If you're not already familiar with the basics of MakeCode Arcade, check out this guide on creating a character sprite and moving it with controls.
To start, open a new Chrome browser window (Chrome works best) and go to MakeCode Arcade beta.
These MakeCode Arcade guides are designed to take you through the fundamentals before tackling more complex games.
For another Re-Make that'll get you caught up on some intermediate-level techniques, check out Re-MakeCode the Classics: Arkanoid
We'll start by loading the finished version of MakeCode Arcade Py Hunter and try it out. Then, we'll have a look at some of the unique features and how they work.
Start by launching MakeCode Arcade beta using the Google Chrome web browser. Then, download the Re-MakeCode-PyHunter.png file above by right-clicking on the image above and saving it to your computer.
Load the Code
This is a special .png file that contains not only an image, but the entire game is embedded in it as well!
Simply drag it from the location to which you saved the image on your computer (such as the desktop as shown here) onto the Chrome browser window that is already running MakeCode Arcade (MCA). Note that the image in this graphic is of a different game, but you'll be dragging the Py Hunter png file.
This will open the code into the MCA editor.
Have a go at the game now so you will have a feel for how it plays before we look at the individual elements.
When it starts you'll see the splash screen title graphic and the theme song will play.
Then read the instructions and play! You'll use the d-pad to move the car and the A and B buttons to fire the freeze ray and smoke screen emitters.
Avoid bumping into innocent bystander cars (they're red) while shooting and bumping the bad guys. Don't hit the trees or oil slicks!
Game Start & Splash Screen
The first thing that happens is we set a variable called GameStart to false -- this will be used later to determine when we can allow the other cars to start moving, and takes the safety off of the player car's fire buttons!
Then, we set the background image to the game's title splash screen, wait one second, and then start playing the background music (BGM) using the call BGM_song function.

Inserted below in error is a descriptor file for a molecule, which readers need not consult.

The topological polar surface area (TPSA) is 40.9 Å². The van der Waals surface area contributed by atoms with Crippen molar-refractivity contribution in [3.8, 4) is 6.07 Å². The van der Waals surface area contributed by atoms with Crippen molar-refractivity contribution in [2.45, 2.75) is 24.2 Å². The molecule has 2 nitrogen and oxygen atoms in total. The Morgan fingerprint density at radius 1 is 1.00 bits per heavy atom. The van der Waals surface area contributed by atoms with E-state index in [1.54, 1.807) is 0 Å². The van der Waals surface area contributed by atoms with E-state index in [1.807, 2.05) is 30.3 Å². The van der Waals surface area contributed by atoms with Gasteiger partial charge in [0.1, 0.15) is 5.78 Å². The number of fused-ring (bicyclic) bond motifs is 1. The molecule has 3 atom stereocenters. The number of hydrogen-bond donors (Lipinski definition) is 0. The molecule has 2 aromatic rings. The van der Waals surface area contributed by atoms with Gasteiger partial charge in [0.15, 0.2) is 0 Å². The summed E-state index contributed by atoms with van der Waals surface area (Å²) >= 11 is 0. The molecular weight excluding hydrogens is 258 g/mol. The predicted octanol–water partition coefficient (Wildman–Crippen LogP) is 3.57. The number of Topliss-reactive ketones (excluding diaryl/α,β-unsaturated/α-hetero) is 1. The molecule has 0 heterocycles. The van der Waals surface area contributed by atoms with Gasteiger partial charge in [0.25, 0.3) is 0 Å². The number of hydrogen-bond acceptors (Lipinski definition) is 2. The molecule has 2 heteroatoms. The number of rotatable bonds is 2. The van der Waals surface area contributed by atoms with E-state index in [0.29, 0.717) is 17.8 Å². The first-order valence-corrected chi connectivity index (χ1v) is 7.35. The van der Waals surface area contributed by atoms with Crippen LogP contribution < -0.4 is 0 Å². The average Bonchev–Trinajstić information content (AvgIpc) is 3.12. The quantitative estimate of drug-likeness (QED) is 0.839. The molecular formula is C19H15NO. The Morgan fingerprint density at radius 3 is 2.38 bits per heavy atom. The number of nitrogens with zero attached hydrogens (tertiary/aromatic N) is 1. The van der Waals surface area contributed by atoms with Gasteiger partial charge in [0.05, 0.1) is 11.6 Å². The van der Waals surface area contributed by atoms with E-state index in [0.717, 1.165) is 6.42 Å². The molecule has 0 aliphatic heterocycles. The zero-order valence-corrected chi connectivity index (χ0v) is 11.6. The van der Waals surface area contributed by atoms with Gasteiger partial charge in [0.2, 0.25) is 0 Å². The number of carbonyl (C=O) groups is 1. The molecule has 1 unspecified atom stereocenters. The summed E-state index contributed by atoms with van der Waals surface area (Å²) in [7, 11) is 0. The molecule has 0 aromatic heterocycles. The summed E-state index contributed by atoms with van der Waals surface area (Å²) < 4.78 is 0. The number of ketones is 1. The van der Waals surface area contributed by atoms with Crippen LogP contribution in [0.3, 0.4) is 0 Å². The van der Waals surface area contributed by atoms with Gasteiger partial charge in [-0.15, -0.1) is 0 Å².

As we've done in previous MakeCode Arcade games, we'll use functions to organize different repeating sections of the music.
Then, we'll create a tile map and tiles to define the game screen. Note, these will be plain colors so we don't notice they aren't moving! We'll use moving trees to give the scene a sense of motion.
Create Player Car Sprite
Create the player's car sprite with these settings for control, position, z-depth, and the stay in screen parameter as shown.
The sprite graphic is a cool, white "Interceptor" sports car, just like the original!
The next function sets the custom health bar. Rather than use the default heart counter of MakeCode Arcade, we'll make a meter graphic as a sprite with ten divisions on it. We'll also set the z depth to 3 so that it remains above any other objects that occupy the same space, such as trees.
We'll place the position to the upper left corner. Later we'll create a function to change the health bar graphic depending on the player's health status.
We'll put all of the starting instructions into show long text blocks. Each one requires the player to press 'A' to advance, and we can choose where on the screen to display each line.
The last thing we'll do in the setup is create and set some variables we'll use later, and use the splash block to have the player press 'A' to start the game.
These are the variables:
- sceneSpeed = 200 is used to set Y velocity of trees & oil slicks, as well as derive car speeds
- enemyAShot = 0 used to change behavior of enemy cars when shot
- freezeExists = false state of the freeze ray projectile
- smokeExists = false state of the smoke screen projectile
- CarHealth = 100 player car health
We want to give the player a moment to orient themselves before the onslaught of cars begins! So, until they drive the car to the left or forward, the GameStart variable is still set to false and the other cars won't appear.